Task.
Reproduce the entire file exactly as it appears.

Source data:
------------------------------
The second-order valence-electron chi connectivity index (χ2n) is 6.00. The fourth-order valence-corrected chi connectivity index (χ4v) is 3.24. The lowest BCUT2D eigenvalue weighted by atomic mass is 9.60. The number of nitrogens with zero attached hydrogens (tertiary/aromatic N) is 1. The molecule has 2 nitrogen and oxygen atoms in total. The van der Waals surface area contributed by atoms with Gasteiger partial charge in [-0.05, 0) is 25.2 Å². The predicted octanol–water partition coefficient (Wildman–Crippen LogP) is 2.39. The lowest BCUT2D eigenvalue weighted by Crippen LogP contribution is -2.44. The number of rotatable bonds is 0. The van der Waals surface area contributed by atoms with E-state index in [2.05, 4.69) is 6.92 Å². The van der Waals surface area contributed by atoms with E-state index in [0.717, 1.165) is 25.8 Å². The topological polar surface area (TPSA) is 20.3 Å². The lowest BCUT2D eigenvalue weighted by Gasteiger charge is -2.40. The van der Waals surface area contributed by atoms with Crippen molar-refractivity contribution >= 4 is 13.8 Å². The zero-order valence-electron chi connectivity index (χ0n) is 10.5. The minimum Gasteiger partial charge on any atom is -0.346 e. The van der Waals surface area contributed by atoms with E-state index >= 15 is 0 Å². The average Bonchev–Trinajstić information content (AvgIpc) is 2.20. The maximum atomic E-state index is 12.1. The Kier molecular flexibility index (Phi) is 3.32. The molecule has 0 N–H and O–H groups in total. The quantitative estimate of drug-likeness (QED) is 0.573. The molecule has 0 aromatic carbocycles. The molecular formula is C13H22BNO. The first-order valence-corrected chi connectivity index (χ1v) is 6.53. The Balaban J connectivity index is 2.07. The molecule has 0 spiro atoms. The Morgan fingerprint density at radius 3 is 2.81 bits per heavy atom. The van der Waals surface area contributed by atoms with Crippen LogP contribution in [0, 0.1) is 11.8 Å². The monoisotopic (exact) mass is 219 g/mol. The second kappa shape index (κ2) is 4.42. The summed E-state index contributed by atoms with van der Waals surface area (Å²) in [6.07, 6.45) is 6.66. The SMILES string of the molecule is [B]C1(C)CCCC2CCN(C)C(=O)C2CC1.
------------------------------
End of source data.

The second-order valence-electron chi connectivity index (χ2n) is 6.00. The fourth-order valence-corrected chi connectivity index (χ4v) is 3.24. The lowest BCUT2D eigenvalue weighted by atomic mass is 9.60. The number of nitrogens with zero attached hydrogens (tertiary/aromatic N) is 1. The molecule has 2 nitrogen and oxygen atoms in total. The van der Waals surface area contributed by atoms with Gasteiger partial charge in [-0.05, 0) is 25.2 Å². The predicted octanol–water partition coefficient (Wildman–Crippen LogP) is 2.39. The lowest BCUT2D eigenvalue weighted by Crippen LogP contribution is -2.44. The number of rotatable bonds is 0. The van der Waals surface area contributed by atoms with E-state index in [2.05, 4.69) is 6.92 Å². The van der Waals surface area contributed by atoms with E-state index in [0.717, 1.165) is 25.8 Å². The topological polar surface area (TPSA) is 20.3 Å². The lowest BCUT2D eigenvalue weighted by Gasteiger charge is -2.40. The van der Waals surface area contributed by atoms with Crippen molar-refractivity contribution >= 4 is 13.8 Å². The zero-order valence-electron chi connectivity index (χ0n) is 10.5. The minimum Gasteiger partial charge on any atom is -0.346 e. The van der Waals surface area contributed by atoms with E-state index >= 15 is 0 Å². The average Bonchev–Trinajstić information content (AvgIpc) is 2.20. The maximum atomic E-state index is 12.1. The Kier molecular flexibility index (Phi) is 3.32. The molecule has 0 N–H and O–H groups in total. The quantitative estimate of drug-likeness (QED) is 0.573. The molecule has 0 aromatic carbocycles. The molecular formula is C13H22BNO. The first-order valence-corrected chi connectivity index (χ1v) is 6.53. The Balaban J connectivity index is 2.07. The molecule has 0 spiro atoms. The Morgan fingerprint density at radius 3 is 2.81 bits per heavy atom. The van der Waals surface area contributed by atoms with Crippen LogP contribution in [0, 0.1) is 11.8 Å². The monoisotopic (exact) mass is 219 g/mol. The second kappa shape index (κ2) is 4.42. The summed E-state index contributed by atoms with van der Waals surface area (Å²) in [6.07, 6.45) is 6.66. The SMILES string of the molecule is [B]C1(C)CCCC2CCN(C)C(=O)C2CC1.